The exhibition 'Chicago Chicago' at IBASHO highlights works created by Yasuhiro Ishimoto (1921 - 2012) from various periods in his long career as a photographer. Ishimoto was an important figure in the cross-pollination of photographic ideas and styles between American and Japanese photography. In 'Chicago Chicago' Ishimoto's works are surrounded by photographs made by his good friend and fellow student Marvin Newman (1927) and by his peers at the famed Institute of Design in Chicago, Joseph Jachna (1935 - 2016), Kenneth Josephson (1932), Ray Metzker(1931 - 2014), Joseph Sterling (1936 - 2010) and Charles Swedlund (1935). Also included in the show are works from Ishimoto's teachers at the Chicago's Institute of Design and renowned photographers, Harry Callahan (1912 - 1999) and Aaron Siskind (1903 - 1991). The exhibition is meant as a visual exploration of the influence of Chicago, its Institute of Design and his peers and mentors on Ishimoto's long photographic career.
Born in San Francisco to Japanese parents on 14 June 1921, Yasuhiro Ishimoto moved with his parents to Japan at the age of three and grew up in Kochi. He returned to the United States in 1939 in order to study agriculture at the University of California, but was detained at the Amachi Internment Camp in Armach, Colorado from 1942 to 1944. After World War II, Ishimoto moved to Chicago to study architecture at Northwestern University. He transferred to the Institute of Design in 1948 to study photography under Callahan and Siskind, earning a BS in 1952. During this time he won numerous photography awards, including twice the Moholy-Nagy Prize. He returned to Japan in 1953, where he photographed Katsura Imperial Villa in Kyoto on a commission from the MoMA in the same year. Ishimoto has kept residence in Japan except for a period spent in Chicago from 1959 to 1961 on a fellowship from the Minolta Corporation, which resulted in his widely known book Chicago, Chicago (Bijutsu Shuppan-sha, 1969). His work was exhibited in the seminal 'The Family of Man' show at the Museum of Modern Art (MoMA) in 1955, the show 'New Japanese Photography' at the MoMA in 1974 and in numerous international solo exhibitions thereafter. The Art Institute of Chicago presented his career retrospective in 1999. Ishimoto became a Japanese citizen in 1969. In 1983 the Japanese government awarded Ishimoto the Medal of Honour with Purple Ribbon and in 1996 named him a 'Person of Cultural Merit', an honour that includes a lifelong stipend. In 2004 Ishimoto donated his archive of seven thousand photographs to the Museum of Art in Kochi, Japan. Ishimoto died at the age of 90 on 6 February 2012.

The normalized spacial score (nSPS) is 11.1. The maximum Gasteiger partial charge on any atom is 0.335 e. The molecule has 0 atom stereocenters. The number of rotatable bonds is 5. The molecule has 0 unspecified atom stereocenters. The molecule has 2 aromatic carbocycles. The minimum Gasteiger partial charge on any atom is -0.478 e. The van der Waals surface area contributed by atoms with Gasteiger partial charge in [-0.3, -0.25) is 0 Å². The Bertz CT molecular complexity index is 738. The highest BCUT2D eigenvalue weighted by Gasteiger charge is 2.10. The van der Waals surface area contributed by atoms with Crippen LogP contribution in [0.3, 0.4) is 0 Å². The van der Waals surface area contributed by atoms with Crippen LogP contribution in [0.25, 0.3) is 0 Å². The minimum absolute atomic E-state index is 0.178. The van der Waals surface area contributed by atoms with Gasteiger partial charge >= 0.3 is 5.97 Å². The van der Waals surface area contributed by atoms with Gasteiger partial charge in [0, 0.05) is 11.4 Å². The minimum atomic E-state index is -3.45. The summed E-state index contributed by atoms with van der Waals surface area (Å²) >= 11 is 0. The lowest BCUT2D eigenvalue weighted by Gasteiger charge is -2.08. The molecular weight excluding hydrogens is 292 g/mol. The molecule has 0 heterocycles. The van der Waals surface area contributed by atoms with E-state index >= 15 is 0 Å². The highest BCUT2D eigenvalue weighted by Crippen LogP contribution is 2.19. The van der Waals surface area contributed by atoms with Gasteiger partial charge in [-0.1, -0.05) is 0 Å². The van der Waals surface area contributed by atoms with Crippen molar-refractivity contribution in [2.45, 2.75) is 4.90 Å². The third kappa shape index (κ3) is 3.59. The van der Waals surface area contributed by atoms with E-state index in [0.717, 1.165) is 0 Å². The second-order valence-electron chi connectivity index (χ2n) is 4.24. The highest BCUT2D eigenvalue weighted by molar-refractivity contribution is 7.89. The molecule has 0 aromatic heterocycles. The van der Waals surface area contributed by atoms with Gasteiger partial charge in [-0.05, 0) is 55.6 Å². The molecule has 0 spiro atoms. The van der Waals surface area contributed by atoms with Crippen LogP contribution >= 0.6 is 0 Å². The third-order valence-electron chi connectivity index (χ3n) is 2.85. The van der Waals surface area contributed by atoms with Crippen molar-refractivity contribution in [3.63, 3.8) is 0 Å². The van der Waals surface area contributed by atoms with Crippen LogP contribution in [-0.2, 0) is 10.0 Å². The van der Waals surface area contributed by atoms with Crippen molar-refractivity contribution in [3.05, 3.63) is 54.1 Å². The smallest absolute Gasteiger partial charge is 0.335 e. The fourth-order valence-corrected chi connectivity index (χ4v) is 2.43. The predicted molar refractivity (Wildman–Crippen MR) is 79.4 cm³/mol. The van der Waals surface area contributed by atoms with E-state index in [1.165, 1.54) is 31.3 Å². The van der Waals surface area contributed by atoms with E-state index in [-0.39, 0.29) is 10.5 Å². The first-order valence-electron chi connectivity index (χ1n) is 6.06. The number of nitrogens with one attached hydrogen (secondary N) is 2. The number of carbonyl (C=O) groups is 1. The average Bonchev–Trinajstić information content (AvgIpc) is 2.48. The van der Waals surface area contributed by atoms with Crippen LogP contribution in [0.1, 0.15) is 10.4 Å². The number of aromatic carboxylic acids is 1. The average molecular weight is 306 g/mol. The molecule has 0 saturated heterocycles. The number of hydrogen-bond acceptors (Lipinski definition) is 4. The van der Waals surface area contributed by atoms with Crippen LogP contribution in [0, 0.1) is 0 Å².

The Institute of Design in Chicago (now called IIT Institute of Design) was founded in 1937 by László Moholy-Nagy, a Bauhaus teacher. It was also dubbed as the 'New Bauhaus'. It is regarded as the single most influential school for photography and design in mid-twentieth century America. The self-taught and well-known Harry Callahan was Head of the Photography Department at the Institute from 1946 to 1961 and he invited his also widely known colleague and good friend Aaron Siskind to join him in teaching (from 1951 - 1971). The influence of this now legendary teaching duo profoundly affected the next generation of photographers, artists and teachers.
Marvin Newman was one of the first students to earn a Master's Degree in Photography at the Institute in 1952. He was good friends with Ishimoto and they often photographed together in the streets of Chicago.
Joseph Jachna, Kenneth Josephson, Ray Metzker, Joseph Sterlingand Charles Swedlund, formed a small and close group of students, who all graduated around 1960 and were collectively known as the 'ID 5'. This younger generation of innovative photographers shared the distinction of appearing together in a special issue of Aperture magazine known by that title in 1961.